• Dwight Howard, a star National Basketball Association (NBA or “The Association”) player for the Orlando Magic said he wanted the team to fire his coach. Then when the coach confirmed that had happened, Howard denied it. This after Howard spent the whole season saying he wanted to be traded, then changed his mind, then said he wanted to be traded, then changed his mind right before the trading deadline. Then he went out and scored 22 points, grabbed 20 boards (rebounds) and all was forgiven. When this story comes up, throw this out there, “Is it a coincidence that most of the NBA drama comes from knuckleheads who skipped college?” Then slowly moonwalk away from the water cooler, and silently thank “Sports SparkNotes” for your enhanced status.

• In the National Football League (NFL), Gregg Williams, the former New Orleans Saints Defensive Coordinator has been indefinitely suspended by the league as a result of paying his players under the table to injure opposing players. The scandal is termed “Bounty Gate”. An audio tape was released of one of Williams’ pre-game “pep talks” which shocked even the most fanatical NFL acolytes. He used lots of naughty words and repeatedly implored his players to go after the knees and heads of opposing players. This is especially problematic right now since the NFL is catching up to the science that shows repeated concussions seriously compromise players long-term well being. Some claim the NFL has known that for awhile, but is only serious about protecting players now because an increasing number of retired players with cognitive problems are suing the league. Water cooler one liner, “Guys like Williams give new meaning to the No Fun League.”

• Late last week, 51 year-old Bobby Petrino, the very successful University of Arkansas football coach crashed his motorcycle. He then told the “U” he was riding alone only to find out later a 25 year-old woman who he hired to oversee recruiting paperwork was also with him. She was engaged to another employee in the athletic department who has apparently broken it off. Now she’s in seclusion. No word yet what the coach’s wife or four kids think of his indiscretion. Smart-ass water cooler quip, “When is it okay to cheat on your wife, lie to your Athletic Director, and become ‘Sports SparkNotes’ fodder? When you win 11 games. [update—Petrino has been canned]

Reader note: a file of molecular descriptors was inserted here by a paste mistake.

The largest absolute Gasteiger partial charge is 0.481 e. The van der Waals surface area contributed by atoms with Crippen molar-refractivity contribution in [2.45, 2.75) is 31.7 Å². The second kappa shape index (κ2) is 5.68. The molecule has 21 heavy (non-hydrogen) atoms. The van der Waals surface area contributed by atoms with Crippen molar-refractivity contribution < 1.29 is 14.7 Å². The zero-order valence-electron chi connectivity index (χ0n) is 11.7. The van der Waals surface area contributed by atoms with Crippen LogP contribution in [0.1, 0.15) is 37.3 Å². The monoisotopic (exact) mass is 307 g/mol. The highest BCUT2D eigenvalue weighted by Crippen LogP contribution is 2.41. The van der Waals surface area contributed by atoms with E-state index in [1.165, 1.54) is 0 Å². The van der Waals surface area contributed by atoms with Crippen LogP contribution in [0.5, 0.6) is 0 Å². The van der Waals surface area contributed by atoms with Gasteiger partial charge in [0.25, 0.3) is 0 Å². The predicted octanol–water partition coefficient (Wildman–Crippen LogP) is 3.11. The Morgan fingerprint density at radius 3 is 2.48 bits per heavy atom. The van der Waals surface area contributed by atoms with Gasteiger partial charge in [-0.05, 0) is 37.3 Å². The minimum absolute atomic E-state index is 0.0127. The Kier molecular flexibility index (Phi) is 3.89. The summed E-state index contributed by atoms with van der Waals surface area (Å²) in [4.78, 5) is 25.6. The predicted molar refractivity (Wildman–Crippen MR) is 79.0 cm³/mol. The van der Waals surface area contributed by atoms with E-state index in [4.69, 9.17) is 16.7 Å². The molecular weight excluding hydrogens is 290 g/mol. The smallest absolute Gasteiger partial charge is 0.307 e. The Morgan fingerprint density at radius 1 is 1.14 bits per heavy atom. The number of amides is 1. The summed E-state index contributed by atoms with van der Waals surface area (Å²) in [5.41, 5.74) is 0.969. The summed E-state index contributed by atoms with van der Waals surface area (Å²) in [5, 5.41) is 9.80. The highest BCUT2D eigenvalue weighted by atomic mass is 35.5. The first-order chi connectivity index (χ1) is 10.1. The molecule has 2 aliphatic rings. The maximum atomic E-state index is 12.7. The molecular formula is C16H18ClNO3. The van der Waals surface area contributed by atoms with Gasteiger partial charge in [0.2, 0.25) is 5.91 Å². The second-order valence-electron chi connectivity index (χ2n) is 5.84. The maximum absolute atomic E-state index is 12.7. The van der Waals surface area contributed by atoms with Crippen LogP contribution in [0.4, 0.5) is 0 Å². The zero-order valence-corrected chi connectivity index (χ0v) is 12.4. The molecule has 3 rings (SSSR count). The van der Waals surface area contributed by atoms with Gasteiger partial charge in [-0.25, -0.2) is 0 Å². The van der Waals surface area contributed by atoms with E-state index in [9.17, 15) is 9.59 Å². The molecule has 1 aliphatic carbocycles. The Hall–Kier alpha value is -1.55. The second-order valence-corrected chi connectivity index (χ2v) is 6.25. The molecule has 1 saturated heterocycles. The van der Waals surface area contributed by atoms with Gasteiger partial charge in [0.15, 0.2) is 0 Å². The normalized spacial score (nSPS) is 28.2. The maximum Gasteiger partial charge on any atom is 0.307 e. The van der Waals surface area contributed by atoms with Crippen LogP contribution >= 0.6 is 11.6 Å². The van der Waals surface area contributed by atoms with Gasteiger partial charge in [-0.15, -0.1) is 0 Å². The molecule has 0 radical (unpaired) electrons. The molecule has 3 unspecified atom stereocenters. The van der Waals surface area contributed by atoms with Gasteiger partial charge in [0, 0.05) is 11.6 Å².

• Bubba Watson, a lefty from the U. S. of A., who played his college golf at the University of Georgia, is the first professional golfer never to have taken a lesson. Sunday he won the Masters, the year’s first (of four) golf majors at Augusta National in Augusta, Georgia. Bubba hit a miraculous shot from out of the trees to win on the second sudden death playoff hole over Louis Oosthuizen from South Africa. Bubba recently bought the Dukes of Hazard car, The General Lee, for $110,000; and with his wife, just adopted a baby boy. Water cooler lines of choice: 1) “I hooked my wedge 40 yards once too, but I wasn’t trying.” 2) Nice weekend to be a Bulldog (Georgia’s mascot).

April 9, 2012—Low-fat alternative.

• A star National Basketball Association (NBA or “The Association”) player for the Orlando Magic said he wanted the team to fire his coach. Then when the coach confirmed that had happened, he denied it. Water cooler line—”Is it a coincidence that most of the NBA drama comes from knuckleheads who skipped college?”

• A former National Football League (NFL) coach has been indefinitely suspended by the league as a result of paying his players under the table to injure opposing players in what’s known as “Bounty Gate”. The NFL is catching up to the science that shows repeated concussions seriously compromise players long-term well being. Water cooler line, “That screed gives new meaning to the No Fun League.”